Reduction of Vowels and Consonants in Connected Speech

Hausarbeit (Hauptseminar), 2014

15 Seiten, Note: 1,0


Table of Contents

1. Introduction

2. Patterns of Structure Simplification
2.1. Weak Forms of Function Words

3. Vowel Reduction

4. Elision
4.1. Elision of Vowels
4.2. Elision of Consonants

5. Assimilation
5.1. Assimilation of place

6. Liaison
6.1. Linking /r/ and the Intrusive /r/
6.2. Linking /j/ and /w/ and the Intrusive /j/ and /w/

7. Conclusion

8. Bibliography

1. Introduction

In connected speech, speakers of all languages typically try to articulate in the most efficient manner. Thus, they reduce any articulatory gesture that is not necessary for the understanding of the message and several simplification processes take place. These processes systematically cause changes in the segmental structure of words in relation to their citation form. As a result, the realization of words in connected speech differs a lot from the pronunciation of the words’ citation form.

Even though native speakers are unaware of the simplification processes that naturally occur in connected speech and may even deny making them, the structure simplification that occurs in the English language is well documented in linguistic literature (Brown 1979, Giegerich 1998, Gimson 2001). Based on this literature, the paper will focus on the question which simplification processes occur in English and how vowels and consonants are reduced and modified in connected speech.

The structure simplification of segments in fluent speech is depended on phonetic, phonological, prosodic, grammatical, and discourse patterns of the language. As the structure simplification of function words is strongly connected to some of these factors, the weak form of function words and the most important factors of structure simplification will shortly be presented in the first part.

In connected speech segments lose their phonological information through different types of simplification processes that affect speech production. These are vowel reduction, elision of vowels and consonants, assimilation of consonants and liaison. All of these processes will be explained in detail and with many examples. In the end, the most important findings of the paper will be summarized.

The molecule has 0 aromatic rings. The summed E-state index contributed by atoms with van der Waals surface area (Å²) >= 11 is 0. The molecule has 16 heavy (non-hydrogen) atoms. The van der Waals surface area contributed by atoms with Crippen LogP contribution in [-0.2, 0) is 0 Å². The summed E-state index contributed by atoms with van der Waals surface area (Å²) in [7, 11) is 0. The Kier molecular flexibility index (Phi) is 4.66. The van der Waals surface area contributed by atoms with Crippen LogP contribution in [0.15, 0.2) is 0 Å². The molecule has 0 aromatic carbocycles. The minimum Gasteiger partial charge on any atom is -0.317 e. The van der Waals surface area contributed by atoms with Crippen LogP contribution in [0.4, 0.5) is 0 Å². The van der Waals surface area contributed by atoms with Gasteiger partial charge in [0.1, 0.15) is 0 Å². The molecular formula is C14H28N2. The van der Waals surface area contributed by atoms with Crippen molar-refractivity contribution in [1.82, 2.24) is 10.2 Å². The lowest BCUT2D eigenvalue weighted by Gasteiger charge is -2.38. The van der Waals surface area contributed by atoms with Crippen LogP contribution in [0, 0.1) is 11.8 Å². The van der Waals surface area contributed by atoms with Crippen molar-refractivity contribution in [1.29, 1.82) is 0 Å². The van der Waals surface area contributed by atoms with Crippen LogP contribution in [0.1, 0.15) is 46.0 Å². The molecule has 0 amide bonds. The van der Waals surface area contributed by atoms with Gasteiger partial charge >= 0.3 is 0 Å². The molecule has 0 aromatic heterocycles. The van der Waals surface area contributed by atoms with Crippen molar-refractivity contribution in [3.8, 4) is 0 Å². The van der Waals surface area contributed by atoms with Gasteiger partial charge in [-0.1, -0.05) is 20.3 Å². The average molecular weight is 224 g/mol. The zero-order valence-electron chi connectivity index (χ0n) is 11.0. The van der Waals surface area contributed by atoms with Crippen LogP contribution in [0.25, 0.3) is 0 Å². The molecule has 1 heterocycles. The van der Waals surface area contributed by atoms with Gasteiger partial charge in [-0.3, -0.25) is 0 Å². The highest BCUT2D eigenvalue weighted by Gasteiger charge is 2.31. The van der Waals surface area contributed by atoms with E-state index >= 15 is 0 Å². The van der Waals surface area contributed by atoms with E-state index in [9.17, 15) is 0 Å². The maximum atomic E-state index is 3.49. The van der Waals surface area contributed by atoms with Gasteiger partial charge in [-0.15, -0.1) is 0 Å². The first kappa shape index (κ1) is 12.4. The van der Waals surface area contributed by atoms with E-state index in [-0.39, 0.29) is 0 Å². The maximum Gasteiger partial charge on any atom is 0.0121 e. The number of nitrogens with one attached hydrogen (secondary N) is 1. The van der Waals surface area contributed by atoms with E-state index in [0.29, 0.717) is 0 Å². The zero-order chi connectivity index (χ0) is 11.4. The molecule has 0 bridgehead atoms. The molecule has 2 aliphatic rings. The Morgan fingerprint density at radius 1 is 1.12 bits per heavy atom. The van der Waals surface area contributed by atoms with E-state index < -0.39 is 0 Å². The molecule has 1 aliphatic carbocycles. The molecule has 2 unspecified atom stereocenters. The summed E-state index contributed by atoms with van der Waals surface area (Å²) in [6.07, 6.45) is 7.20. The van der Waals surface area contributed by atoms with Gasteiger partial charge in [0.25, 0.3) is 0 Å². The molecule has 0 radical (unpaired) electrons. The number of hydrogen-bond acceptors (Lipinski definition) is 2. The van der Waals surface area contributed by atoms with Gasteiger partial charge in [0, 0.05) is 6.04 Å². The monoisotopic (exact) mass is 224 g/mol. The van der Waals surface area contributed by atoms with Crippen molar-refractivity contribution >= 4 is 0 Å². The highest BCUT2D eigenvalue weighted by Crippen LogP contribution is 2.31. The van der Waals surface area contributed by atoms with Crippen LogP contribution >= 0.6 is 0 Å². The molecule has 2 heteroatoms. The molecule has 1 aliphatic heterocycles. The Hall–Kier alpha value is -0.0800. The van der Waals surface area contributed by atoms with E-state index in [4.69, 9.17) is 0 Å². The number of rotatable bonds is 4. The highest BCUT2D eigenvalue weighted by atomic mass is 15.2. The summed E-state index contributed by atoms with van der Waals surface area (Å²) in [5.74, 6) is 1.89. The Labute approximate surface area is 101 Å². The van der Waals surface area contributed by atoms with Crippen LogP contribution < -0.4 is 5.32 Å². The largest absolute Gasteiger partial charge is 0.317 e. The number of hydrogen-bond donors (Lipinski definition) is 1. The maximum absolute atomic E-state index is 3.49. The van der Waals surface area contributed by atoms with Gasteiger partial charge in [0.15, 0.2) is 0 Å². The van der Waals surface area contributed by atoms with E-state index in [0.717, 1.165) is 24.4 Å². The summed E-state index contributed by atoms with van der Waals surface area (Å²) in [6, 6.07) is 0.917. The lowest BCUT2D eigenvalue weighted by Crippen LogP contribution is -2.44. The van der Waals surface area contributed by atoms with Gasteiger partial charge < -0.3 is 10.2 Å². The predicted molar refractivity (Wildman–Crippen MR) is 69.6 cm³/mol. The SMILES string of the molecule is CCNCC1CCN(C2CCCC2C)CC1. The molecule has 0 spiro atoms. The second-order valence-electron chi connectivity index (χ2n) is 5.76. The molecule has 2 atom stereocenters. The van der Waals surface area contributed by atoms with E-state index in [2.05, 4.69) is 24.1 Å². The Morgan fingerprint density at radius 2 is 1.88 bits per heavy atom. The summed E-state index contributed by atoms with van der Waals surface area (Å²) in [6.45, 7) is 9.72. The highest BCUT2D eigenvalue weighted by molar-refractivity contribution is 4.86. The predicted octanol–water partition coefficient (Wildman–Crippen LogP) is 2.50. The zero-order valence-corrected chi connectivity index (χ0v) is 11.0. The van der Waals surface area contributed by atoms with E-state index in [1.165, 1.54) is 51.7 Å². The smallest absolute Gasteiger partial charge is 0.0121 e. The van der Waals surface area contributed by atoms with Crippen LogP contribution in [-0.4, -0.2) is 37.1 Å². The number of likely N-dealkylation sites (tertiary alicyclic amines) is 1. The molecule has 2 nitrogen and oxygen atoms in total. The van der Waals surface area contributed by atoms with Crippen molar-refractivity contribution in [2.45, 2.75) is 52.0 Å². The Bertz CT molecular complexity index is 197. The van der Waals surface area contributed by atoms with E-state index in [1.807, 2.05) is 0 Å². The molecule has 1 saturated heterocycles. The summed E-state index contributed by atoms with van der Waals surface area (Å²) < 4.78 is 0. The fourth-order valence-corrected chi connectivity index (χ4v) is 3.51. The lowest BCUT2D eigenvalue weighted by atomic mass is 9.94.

2. Patterns of Structure Simplification

Structure simplification occurs more often in informal and fast speech than in formal and slow speech (Giegerich 1998: 286). Besides that, there are a lot of phonetic, phonological, prosodic, grammatical, and discourse factors that all contribute to the structure simplification in connected speech.[1]

Stress and rhythm patterns of the English language as well as the tempo of speech have a great affect on simplification processes. As English is a stressed-timed language, the intervals between stressed syllables are isochronous. So, the intervals are nearly equal in time (Giegerich 1998: 258). According to Giegerich, the isochronous feet of the English language lead to an acceleration of the speech tempo and thereby weak secondary stresses are often dropped (1998: 286).

Moreover, it is quite common in connected speech that simplification processes affect unstressed words. As speakers always try to facilitate the comprehension for the listener, they stress words that are essential for the intelligibility of an utterance and drop the stress of words that are not that important. Familiarity and discourse function therefore also affect the realization of words in connected speech. Thus, words that provide new information are less likely to be reduced than words that relate to given information (Fowler and Housum 1987). Additionally, high-frequency words and phrases are more often subject of structure simplification than low-frequency words (Bybee 2002).

2.1. Weak Forms of Function Words

Function words like pronouns, auxiliary verbs, conjunctions, articles or prepositions can either be weak or strong depending on the context (Kreidler 2004: 223). When function words are not essential for the intelligibility of an utterance, they are weak[2] and unstressed (Brown 1979: 78). As function words often carry very little meaning themselves, their vowels regularly tend to be reduced to schwa, as it can be seen in (1).[3]

illustration not visible in this excerpt

3. Vowel Reduction